Saturday, November 29, 2014

Eating Omily: There's Always More to be Thankful For!

Thanksgiving happened already!!! Did you get to feast on your favorites? Do you go uber traditional? Give those beloved dishes a twist? Or throw the turkey and cranberries out the window in favor of more exotic fair?

Either way, the Farmers' Market can stock your Thanksgiving table from cocktail hour, to second piece of pie!

Speaking of which, I just bought a bottle of vodka at the Farmers' Market! How's that for a win?? Distilled from sugar beets, this booze retains a hint of that earthy veg, making it delicate and delicious all by itself over ice. Even if you wrinkle your nose at the smell of vodka, trust me: try this one! I've never enjoyed vodka! It's my least favorite spirit even in a mixed drink, but this stuff is good! Orange Country Distillery also has a white un-aged whiskey, and a bourbon is on its way! It'll be ready in time for the holidays, and you'd better believe a bottle will be under my Christmas tree! Mmmm...bourbon...every ingredient is grown on their own farm, and every step of the distillation process is done by hand for a truly crafted, and love-infused product.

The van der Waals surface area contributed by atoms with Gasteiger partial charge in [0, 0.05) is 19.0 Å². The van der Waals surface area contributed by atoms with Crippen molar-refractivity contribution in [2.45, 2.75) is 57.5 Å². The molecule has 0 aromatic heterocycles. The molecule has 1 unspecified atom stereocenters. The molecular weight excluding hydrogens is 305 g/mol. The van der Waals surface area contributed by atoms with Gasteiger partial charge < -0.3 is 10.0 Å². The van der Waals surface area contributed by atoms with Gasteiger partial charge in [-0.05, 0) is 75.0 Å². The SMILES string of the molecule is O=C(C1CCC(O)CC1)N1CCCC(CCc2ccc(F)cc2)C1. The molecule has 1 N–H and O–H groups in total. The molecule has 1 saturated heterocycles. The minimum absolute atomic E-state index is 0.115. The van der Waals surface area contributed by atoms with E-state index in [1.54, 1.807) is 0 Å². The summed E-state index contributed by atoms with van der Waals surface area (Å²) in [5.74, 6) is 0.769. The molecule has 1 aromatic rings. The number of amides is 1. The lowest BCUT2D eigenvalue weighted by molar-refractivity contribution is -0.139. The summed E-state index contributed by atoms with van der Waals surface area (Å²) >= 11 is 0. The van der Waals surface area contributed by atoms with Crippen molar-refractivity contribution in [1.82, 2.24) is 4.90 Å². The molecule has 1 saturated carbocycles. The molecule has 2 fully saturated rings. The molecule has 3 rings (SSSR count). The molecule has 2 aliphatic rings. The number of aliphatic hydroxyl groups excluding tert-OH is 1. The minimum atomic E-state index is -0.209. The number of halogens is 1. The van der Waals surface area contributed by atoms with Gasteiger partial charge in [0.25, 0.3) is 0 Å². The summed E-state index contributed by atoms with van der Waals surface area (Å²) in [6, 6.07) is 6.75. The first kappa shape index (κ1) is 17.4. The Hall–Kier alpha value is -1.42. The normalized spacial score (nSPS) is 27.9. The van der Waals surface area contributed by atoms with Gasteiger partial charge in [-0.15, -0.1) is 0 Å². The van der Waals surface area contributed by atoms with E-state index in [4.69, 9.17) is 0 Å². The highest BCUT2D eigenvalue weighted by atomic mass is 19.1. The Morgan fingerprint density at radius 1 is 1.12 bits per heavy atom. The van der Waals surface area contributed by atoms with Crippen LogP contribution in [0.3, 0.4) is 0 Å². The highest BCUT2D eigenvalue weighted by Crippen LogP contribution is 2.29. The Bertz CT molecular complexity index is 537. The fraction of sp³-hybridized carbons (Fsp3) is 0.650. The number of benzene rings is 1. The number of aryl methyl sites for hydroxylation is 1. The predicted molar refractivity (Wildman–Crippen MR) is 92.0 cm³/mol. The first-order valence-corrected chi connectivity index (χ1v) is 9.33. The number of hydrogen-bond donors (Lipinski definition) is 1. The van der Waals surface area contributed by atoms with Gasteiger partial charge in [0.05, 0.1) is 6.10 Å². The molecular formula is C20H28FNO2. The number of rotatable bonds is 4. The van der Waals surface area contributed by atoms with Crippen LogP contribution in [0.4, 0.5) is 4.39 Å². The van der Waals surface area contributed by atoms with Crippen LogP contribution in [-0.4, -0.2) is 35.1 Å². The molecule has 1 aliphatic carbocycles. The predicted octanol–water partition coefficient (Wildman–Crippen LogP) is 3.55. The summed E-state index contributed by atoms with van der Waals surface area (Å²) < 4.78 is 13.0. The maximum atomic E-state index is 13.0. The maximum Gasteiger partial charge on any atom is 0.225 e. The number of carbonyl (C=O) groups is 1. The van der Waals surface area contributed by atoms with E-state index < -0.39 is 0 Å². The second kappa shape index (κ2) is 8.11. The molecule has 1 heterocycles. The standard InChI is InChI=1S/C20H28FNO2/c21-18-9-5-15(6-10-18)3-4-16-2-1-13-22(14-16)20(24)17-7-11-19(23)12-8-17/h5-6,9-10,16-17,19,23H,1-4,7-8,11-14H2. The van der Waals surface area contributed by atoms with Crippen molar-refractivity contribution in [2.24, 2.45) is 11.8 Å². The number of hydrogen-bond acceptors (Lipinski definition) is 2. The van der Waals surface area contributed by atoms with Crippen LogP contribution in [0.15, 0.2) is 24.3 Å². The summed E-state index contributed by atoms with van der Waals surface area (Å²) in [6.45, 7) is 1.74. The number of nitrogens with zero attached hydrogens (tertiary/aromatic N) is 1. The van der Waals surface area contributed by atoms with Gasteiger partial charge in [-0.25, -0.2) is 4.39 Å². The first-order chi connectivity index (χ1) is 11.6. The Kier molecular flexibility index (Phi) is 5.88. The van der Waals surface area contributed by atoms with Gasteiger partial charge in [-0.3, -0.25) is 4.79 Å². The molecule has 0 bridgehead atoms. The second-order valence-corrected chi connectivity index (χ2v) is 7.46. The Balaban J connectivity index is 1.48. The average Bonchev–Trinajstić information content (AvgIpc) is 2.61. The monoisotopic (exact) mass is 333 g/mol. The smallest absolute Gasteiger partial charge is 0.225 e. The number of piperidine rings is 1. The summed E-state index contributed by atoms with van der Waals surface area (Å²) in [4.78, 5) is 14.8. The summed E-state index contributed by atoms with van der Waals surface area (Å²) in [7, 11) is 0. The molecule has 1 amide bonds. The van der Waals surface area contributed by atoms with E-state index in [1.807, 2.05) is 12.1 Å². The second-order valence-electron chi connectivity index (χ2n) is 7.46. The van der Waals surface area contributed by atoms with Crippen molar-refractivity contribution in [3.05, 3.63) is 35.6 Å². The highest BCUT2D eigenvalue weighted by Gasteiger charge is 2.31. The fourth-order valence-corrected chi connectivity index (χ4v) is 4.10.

The weather in NYC has taken a turn: it's been raining and sleeting all day! If you're worried about staying warm on your way to your holiday
destinations, you can look no further guessed it!! Alpaca wool mittens, gloves, hats, headbands, tote bags, and insoles to keep your tootsies toasty, are all available at Union Square Farmers' Market!

If you don't think you can make yourself shop out in the open once Winter weather descends, don't forget you can always warm up mid-shop with a hot apple cider, or if you prefer, a creamy hot chocolate, made with grass-fed local milk! Yum!!

You can also add some nutrition to your table, and wow your family and friends with a veggie they've probably never seen before: kale sprouts! You buy these on a big stalk, just like Brussels sprouts, but they're little purple kales instead of cabbages! Amazing!! I couldn't resist picking up a bunch for myself. Don't forget: cole crops get sweeter and crisper after a frost! Pull on your new alpaca hat and get your hands on some super-food goodness!